Architects design our fields of honor, by assessing the lay of the land and integrating it through their skills and knowledge, into an immense playground of opportunity. The architect himself knows the quest, because he himself is looking for the answers to his own questions of life. The architect imagines what others might fear, as well as utilizes his own uncertainties. Thus, whether consciously or subconsciously, he expresses his desires through course design, challenging us to clarify our deepest doubts.

The fact is, no man enters this world completely enlightened. Therefore life becomes a journey, or quest, for such understanding. We are, however, born with the skills necessary for meeting the challenge. Along the way, some hide from the invitation, while others feel life's fire burning deep in their soul. Some give up at unassuming moments along the way, others give everything they have to honor life's quest. No matter who you may be, whether hider, or voyager, all know the adventure while playing on the fields of honor. In other words, Golf affords us all the opportunity to both pursue and experience, the most valuable lessons of life. As you encounter each pole, you must assess for yourself what you must do next. In this manner you cannot escape your own uncertainties. Thus, even without the elements of nature, and the architect’s choreography, you would still have to face your own mentality.

Although most of us think we know why we play the game, I believe it's because of the reasons we are not yet aware of that keep us coming back. It is precisely because we have not answered the most allusive of life's questions that we renew the search another day. No matter what level of accomplishment you reach, the game always seems to have more to offer. Furthermore, whether we want to or not, everyone brings all aspects of their life to the golf course. For golf is life, and life is golf. Whether happy, sad, frustrated, arrogant, or humble, you cannot put aside your emotions, or your character. Thus, you come to express your inner self through the game. As you begin to express your inner self you come to understand that you are truly in search of balance throughout your life and golf. You also realize that the product of this balance is peace of mind, and that the only way you can achieve this peace of mind is by becoming truly open with yourself. Once at peace with your self, the world appears as a totally new environment, an environment that is more vivid and intriguing. It is at this point that life becomes extraordinary.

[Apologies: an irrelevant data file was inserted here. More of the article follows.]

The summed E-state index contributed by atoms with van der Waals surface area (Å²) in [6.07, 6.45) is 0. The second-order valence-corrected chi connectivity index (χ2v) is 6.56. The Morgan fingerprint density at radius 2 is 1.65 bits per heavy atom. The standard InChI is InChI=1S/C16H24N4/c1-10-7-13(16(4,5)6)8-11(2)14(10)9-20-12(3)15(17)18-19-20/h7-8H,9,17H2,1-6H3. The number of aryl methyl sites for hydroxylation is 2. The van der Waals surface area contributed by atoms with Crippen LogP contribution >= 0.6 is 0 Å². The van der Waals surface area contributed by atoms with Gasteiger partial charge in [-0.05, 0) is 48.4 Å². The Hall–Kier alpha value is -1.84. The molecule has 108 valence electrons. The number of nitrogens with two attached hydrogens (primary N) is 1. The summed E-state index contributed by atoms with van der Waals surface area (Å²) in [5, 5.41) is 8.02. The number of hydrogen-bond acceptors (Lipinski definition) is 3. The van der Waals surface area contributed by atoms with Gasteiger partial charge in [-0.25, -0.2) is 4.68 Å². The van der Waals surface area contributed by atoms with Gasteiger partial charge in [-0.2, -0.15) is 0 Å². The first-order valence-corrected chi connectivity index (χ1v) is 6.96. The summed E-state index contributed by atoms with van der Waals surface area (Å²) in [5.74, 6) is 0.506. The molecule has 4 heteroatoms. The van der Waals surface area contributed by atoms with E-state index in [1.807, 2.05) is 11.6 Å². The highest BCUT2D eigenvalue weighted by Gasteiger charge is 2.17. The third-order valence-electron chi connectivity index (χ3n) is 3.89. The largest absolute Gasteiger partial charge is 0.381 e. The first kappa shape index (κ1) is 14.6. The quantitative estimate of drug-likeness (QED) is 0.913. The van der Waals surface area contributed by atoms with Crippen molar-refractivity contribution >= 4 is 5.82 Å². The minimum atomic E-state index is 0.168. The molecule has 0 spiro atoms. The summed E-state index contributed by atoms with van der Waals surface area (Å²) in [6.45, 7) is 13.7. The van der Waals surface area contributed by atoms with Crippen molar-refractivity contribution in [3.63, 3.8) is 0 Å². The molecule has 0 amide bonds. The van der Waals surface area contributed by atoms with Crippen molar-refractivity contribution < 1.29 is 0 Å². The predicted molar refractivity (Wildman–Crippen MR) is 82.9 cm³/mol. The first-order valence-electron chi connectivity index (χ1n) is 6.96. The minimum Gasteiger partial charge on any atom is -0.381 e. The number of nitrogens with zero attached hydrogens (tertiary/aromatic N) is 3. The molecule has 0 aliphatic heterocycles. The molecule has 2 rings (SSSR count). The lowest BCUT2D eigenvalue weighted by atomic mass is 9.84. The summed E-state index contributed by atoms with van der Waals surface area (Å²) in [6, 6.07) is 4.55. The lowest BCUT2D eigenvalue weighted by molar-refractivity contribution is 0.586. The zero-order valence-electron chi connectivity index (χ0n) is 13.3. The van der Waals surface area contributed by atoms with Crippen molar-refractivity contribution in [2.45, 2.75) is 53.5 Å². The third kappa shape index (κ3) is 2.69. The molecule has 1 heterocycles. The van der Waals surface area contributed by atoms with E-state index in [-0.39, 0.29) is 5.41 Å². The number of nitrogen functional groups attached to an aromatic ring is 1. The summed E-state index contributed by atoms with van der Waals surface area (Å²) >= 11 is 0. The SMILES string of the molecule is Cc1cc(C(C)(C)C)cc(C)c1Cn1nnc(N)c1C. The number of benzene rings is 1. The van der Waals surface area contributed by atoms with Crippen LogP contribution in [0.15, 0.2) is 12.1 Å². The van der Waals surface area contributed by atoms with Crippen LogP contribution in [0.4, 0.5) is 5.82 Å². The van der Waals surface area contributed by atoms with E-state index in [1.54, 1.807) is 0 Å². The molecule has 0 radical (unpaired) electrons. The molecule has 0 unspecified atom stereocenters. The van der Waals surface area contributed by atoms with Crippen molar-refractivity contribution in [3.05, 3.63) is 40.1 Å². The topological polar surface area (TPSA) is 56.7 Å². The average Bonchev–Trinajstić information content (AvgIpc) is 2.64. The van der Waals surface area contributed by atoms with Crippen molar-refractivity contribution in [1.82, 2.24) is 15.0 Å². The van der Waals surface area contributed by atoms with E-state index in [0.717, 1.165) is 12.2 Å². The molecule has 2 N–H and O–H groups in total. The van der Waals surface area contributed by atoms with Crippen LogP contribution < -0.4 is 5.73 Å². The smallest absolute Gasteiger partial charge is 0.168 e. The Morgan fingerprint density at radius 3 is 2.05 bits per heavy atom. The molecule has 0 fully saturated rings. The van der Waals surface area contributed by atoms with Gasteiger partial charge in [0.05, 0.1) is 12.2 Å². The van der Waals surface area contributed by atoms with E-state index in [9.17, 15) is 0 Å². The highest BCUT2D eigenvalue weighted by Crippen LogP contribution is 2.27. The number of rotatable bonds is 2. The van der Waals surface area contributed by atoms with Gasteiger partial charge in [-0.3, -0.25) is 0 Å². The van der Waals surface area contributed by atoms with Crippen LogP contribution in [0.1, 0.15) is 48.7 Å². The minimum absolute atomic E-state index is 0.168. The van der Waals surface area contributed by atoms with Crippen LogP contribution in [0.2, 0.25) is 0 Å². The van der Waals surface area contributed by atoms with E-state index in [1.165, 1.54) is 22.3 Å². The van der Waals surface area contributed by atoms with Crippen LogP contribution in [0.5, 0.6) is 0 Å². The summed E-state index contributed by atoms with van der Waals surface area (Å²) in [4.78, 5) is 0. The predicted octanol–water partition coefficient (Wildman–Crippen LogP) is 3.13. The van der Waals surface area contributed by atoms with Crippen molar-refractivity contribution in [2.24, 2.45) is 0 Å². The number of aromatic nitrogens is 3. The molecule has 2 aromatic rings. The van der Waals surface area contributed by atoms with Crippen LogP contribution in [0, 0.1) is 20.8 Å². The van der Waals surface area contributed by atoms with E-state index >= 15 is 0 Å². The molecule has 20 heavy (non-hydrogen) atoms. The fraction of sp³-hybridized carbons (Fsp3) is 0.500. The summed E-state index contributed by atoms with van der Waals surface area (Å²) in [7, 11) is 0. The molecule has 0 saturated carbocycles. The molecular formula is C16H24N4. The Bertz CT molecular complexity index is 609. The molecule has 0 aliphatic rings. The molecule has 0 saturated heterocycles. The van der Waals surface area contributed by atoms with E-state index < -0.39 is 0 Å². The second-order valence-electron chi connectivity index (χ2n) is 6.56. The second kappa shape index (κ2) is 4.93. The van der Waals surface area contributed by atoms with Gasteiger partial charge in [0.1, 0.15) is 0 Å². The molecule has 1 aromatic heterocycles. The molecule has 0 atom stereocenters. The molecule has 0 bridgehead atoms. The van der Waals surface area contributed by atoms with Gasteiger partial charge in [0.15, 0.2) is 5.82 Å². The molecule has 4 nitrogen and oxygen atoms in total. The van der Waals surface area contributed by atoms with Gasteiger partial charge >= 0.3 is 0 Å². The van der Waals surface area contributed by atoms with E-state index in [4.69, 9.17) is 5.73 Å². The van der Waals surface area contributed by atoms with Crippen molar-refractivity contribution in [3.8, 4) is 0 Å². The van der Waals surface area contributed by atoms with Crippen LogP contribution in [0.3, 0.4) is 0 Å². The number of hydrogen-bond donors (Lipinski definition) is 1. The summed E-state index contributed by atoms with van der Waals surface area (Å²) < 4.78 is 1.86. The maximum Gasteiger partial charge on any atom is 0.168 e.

Chapter Two: The Golfer's Journey